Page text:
Ogopogo is the name given to a 40 to 50 foot long sea monster allegedly seen in Okanagan Lake since the 19th century. However, because the evidence is limited to blurry photographs, unbelievers suggest that the sightings are misidentifications of common animals like big otters or floating logs.

I like mysteries and I thought how nice it would be to get a nice sharp picture of that elusive beast with my 18-200mm.  Heck, I’d even share he moment with my friend Dave. After all, he had a 150-500mm lens and surely get a closer picture than me. But the Ogopogo monster wasn’t interested in getting it’s picture taken and was most likely hiding out of site in the lake depths. So, with a disappointed sigh, I left my friend to photograph the cute little Coots and walked down the street to get a picture of the town clock.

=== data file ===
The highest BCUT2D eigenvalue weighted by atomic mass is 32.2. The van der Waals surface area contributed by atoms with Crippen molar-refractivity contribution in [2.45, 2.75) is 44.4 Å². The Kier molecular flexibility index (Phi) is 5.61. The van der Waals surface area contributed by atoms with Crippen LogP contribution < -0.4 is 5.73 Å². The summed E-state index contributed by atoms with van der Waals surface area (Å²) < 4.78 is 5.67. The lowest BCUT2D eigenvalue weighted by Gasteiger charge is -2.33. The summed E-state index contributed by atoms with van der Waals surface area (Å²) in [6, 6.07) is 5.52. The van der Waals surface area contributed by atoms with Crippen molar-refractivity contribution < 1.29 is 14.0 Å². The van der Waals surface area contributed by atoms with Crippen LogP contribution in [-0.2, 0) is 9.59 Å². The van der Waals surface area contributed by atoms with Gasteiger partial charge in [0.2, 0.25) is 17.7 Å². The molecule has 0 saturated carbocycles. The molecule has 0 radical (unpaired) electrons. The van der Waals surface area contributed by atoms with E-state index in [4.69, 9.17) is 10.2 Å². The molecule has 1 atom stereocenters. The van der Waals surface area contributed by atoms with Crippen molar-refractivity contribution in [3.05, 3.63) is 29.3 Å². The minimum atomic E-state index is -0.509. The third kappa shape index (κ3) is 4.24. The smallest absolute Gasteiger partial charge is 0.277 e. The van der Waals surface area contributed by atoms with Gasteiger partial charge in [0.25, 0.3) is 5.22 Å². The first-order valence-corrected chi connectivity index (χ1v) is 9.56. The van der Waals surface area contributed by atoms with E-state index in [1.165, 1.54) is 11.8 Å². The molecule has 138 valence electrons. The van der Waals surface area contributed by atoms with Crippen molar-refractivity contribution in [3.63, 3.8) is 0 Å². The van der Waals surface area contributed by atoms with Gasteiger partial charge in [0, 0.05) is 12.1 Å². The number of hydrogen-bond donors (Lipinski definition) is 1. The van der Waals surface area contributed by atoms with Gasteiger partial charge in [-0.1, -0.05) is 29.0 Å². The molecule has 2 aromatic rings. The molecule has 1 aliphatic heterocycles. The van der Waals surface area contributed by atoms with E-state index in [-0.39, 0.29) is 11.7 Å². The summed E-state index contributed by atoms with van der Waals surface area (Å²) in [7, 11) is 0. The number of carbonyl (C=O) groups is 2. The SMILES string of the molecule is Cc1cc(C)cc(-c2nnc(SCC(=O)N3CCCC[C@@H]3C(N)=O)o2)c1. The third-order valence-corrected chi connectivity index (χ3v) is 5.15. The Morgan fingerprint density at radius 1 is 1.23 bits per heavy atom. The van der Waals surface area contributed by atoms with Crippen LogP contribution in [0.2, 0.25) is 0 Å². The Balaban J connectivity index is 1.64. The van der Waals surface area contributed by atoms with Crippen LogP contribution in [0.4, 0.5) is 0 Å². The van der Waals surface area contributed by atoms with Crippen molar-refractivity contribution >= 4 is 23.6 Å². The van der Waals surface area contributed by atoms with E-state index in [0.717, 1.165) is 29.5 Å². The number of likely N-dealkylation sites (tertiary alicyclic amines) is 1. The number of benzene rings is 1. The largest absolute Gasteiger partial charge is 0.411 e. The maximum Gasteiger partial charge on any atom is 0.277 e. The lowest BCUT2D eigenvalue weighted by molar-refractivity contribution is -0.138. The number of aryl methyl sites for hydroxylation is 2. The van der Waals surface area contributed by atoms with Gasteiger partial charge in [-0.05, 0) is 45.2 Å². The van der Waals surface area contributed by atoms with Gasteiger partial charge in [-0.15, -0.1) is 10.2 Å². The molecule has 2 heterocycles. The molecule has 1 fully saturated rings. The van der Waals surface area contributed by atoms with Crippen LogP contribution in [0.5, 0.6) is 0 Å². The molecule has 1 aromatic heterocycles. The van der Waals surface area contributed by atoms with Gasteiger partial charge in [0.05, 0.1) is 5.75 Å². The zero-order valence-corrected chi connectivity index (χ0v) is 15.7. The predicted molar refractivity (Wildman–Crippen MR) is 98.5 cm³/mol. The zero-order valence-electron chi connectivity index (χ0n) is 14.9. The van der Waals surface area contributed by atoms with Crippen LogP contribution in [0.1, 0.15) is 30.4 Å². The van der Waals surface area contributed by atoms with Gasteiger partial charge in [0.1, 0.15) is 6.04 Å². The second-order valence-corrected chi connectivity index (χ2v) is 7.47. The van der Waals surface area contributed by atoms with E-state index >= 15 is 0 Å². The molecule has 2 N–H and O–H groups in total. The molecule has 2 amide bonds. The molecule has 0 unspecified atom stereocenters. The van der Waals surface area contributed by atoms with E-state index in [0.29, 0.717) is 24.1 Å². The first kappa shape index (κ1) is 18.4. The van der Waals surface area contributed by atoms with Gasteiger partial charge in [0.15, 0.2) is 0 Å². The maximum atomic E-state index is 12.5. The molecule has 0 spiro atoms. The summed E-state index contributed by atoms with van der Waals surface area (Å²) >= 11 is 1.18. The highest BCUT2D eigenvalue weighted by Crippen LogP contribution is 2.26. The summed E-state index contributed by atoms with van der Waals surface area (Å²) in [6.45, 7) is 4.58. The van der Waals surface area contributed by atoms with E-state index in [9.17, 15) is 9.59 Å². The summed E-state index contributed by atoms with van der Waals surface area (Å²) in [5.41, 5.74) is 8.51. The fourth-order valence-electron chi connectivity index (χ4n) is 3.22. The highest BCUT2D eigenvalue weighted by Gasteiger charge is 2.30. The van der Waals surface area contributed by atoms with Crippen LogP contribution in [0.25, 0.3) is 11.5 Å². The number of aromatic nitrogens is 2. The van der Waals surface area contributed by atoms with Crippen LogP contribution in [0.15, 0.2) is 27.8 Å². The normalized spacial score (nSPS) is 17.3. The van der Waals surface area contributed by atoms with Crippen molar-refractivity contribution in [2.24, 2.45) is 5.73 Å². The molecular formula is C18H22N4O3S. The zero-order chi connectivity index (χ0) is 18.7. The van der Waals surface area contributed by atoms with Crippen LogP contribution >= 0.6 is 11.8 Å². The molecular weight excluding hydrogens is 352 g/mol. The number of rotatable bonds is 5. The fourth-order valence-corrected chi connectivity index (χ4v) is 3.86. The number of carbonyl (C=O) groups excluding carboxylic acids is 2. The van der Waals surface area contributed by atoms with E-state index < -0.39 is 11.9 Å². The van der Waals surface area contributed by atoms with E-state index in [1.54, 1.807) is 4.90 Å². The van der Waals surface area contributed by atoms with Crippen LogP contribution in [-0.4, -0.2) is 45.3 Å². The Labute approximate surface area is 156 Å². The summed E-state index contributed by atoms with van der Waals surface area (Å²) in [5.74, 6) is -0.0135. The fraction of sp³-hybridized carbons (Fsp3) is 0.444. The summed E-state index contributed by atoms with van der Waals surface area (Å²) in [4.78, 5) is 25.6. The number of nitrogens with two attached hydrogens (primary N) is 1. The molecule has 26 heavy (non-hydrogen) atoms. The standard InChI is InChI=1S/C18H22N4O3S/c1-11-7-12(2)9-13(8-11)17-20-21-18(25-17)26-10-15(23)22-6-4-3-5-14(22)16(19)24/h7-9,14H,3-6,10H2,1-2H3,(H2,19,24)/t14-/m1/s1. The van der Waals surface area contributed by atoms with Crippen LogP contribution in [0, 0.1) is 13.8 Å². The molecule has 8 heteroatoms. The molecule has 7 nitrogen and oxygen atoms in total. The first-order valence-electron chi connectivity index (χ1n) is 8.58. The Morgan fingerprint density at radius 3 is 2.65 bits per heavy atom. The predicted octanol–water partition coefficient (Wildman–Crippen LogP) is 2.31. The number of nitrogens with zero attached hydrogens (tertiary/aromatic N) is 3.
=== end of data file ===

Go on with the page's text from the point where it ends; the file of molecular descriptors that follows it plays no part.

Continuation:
I have mentioned before that I like photographing buildings, and strolling along sidewalks with my camera, in cities, large or small is exhilarating. Whether the architecture is low and flat, skyscraping, old bricked, wooden or shiny metal and glass, I always find something different to photograph.

This time I was a bit hurried, we wanted get home before dark and Dave had almost another hour to go after dropping me off. So I ran back and forth trying to limit my photos to shadows, roof ledges and windows. Ok, I strayed from that goal a bit, oh well. Anyway I expect to be back soon.

Summer is on its way and wife and I expect to do some driving around British Columbia. My short trips will always include architectural photography opportunities in the towns and cities I visit and I think its fun to change the visual story by picking out intimate features or only a small part of a scene instead of making a photograph of the whole structure.